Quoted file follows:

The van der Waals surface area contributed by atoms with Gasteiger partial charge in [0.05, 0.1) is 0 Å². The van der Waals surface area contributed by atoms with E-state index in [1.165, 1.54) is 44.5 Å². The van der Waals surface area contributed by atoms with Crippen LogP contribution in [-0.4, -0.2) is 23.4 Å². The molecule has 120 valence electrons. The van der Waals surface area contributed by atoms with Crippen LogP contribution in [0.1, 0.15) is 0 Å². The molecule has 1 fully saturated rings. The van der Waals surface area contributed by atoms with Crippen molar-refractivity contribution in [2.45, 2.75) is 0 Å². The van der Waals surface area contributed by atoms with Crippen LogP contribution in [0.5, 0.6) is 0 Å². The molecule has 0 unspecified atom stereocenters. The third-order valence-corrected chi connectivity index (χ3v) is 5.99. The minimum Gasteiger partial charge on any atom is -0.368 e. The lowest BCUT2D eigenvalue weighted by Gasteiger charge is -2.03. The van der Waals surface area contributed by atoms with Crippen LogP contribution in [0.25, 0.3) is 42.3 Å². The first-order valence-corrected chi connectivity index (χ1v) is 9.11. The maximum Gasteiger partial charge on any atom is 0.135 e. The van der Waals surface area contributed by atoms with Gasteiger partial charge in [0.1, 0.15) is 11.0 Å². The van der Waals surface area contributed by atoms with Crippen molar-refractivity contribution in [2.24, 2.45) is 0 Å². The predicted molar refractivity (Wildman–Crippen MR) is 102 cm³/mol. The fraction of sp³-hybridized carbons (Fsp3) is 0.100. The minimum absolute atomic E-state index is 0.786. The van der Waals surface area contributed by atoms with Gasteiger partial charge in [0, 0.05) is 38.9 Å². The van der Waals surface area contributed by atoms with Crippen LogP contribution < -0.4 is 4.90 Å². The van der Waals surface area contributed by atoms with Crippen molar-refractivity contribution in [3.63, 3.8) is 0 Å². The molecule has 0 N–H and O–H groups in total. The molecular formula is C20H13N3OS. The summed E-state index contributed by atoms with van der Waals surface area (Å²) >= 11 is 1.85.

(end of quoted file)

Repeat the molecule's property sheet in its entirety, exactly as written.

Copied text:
The van der Waals surface area contributed by atoms with Gasteiger partial charge in [0.05, 0.1) is 0 Å². The van der Waals surface area contributed by atoms with E-state index in [1.165, 1.54) is 44.5 Å². The van der Waals surface area contributed by atoms with Crippen LogP contribution in [-0.4, -0.2) is 23.4 Å². The molecule has 120 valence electrons. The van der Waals surface area contributed by atoms with Crippen LogP contribution in [0.1, 0.15) is 0 Å². The molecule has 1 fully saturated rings. The van der Waals surface area contributed by atoms with Crippen molar-refractivity contribution in [2.45, 2.75) is 0 Å². The van der Waals surface area contributed by atoms with Crippen LogP contribution in [0.5, 0.6) is 0 Å². The molecule has 0 unspecified atom stereocenters. The third-order valence-corrected chi connectivity index (χ3v) is 5.99. The minimum Gasteiger partial charge on any atom is -0.368 e. The lowest BCUT2D eigenvalue weighted by Gasteiger charge is -2.03. The van der Waals surface area contributed by atoms with Crippen LogP contribution in [0.25, 0.3) is 42.3 Å². The first-order valence-corrected chi connectivity index (χ1v) is 9.11. The maximum Gasteiger partial charge on any atom is 0.135 e. The van der Waals surface area contributed by atoms with Gasteiger partial charge in [0.1, 0.15) is 11.0 Å². The van der Waals surface area contributed by atoms with Crippen molar-refractivity contribution in [2.24, 2.45) is 0 Å². The predicted molar refractivity (Wildman–Crippen MR) is 102 cm³/mol. The fraction of sp³-hybridized carbons (Fsp3) is 0.100. The minimum absolute atomic E-state index is 0.786. The van der Waals surface area contributed by atoms with Gasteiger partial charge in [0, 0.05) is 38.9 Å². The van der Waals surface area contributed by atoms with Crippen LogP contribution < -0.4 is 4.90 Å². The van der Waals surface area contributed by atoms with Crippen molar-refractivity contribution in [3.63, 3.8) is 0 Å². The molecule has 0 N–H and O–H groups in total. The molecular formula is C20H13N3OS. The summed E-state index contributed by atoms with van der Waals surface area (Å²) >= 11 is 1.85.